When working with the content modules in Sitefinity CMS, we can either directly publish items that we create, or save them as drafts. Those operations create some different versions of the same content behind the scenes, and use a concept that we call content lifecycle. In this article we are going to use the API to perform these operations and compare it with doing the same through the user interface.
Content lifecycle governs whether an item is visible in the frontend, and whether it is being edited. There are four lifecycle states of an item – master, temp, live and deleted. When persisting items in the database, Sitefinity CMS creates one row for each state. You can think of lifecycle states as separate versions of an item. An important characteristic of lifecycle is that an item can be in more than one state at a time (can have several versions). The meaning of each state (item version) is defined in the following table:
The diagram shows how an item moves between the different lifecycle states. The circles represent states, and the arrows represent operations on the item. Each operation triggered by the user interface or API moves an item between states. As we mentioned, those states are actually different versions of an item. To illustrate this, let’s take a look at the state of the database and user interface after each operation. We will use the News module as an example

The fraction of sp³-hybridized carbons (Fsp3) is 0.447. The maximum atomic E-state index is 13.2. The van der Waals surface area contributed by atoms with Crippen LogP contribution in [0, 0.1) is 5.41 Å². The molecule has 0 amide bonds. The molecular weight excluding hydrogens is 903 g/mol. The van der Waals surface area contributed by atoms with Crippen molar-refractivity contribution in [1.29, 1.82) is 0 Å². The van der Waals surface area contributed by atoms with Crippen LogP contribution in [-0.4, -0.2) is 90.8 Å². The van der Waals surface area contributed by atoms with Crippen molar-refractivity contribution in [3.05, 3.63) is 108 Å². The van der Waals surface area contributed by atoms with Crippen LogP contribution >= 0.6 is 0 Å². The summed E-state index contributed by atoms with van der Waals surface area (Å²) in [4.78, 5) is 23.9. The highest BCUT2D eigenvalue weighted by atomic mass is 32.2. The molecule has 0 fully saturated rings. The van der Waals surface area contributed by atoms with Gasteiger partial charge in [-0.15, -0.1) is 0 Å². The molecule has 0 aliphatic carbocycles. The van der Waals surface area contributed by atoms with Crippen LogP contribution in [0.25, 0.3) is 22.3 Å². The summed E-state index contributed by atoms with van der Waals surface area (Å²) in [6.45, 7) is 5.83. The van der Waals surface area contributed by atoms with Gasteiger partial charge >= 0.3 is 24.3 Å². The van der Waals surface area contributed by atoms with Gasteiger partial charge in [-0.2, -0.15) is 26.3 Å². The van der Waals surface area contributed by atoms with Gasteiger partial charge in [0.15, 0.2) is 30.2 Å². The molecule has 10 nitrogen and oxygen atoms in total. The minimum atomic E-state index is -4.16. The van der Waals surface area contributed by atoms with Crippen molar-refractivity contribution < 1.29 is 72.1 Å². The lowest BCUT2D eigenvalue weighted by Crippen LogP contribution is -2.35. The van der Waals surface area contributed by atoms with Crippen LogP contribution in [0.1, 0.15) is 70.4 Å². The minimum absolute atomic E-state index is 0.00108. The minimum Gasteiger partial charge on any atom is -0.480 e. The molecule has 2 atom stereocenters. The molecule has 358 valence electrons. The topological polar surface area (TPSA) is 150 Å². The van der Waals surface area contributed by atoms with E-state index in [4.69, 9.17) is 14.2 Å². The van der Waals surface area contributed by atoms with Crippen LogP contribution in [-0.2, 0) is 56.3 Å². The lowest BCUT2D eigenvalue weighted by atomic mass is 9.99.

var manager = NewsManager.GetManager();
var newsItem1 = manager.CreateNewsItem();
"News Item 1"
var newsItem1 = manager.GetNewsItems().Where(n => n.Title ==
&& n.Status == ContentLifecycleStatus.Master ).SingleOrDefault();
var tempVersion = (NewsItem)manager.Lifecycle.CheckOut(newsItem1);
"Some new content"
We’ve gone through the above steps by explicitly saving the item as draft to illustrate the lifecycle. We can also directly publish the item through the UI, and Sitefinity CMS will perform the two operations together in the same order. There will be no difference in the state transitions between those two cases.
Understanding the concept of content lifecycle is important when working with items through the API. All the code samples in the Developers Guide take it into account. Some item operations, however (like scheduling) cannot be performed through the lifecycle alone. They fall into the realm of workflow, which you can take a look at here.
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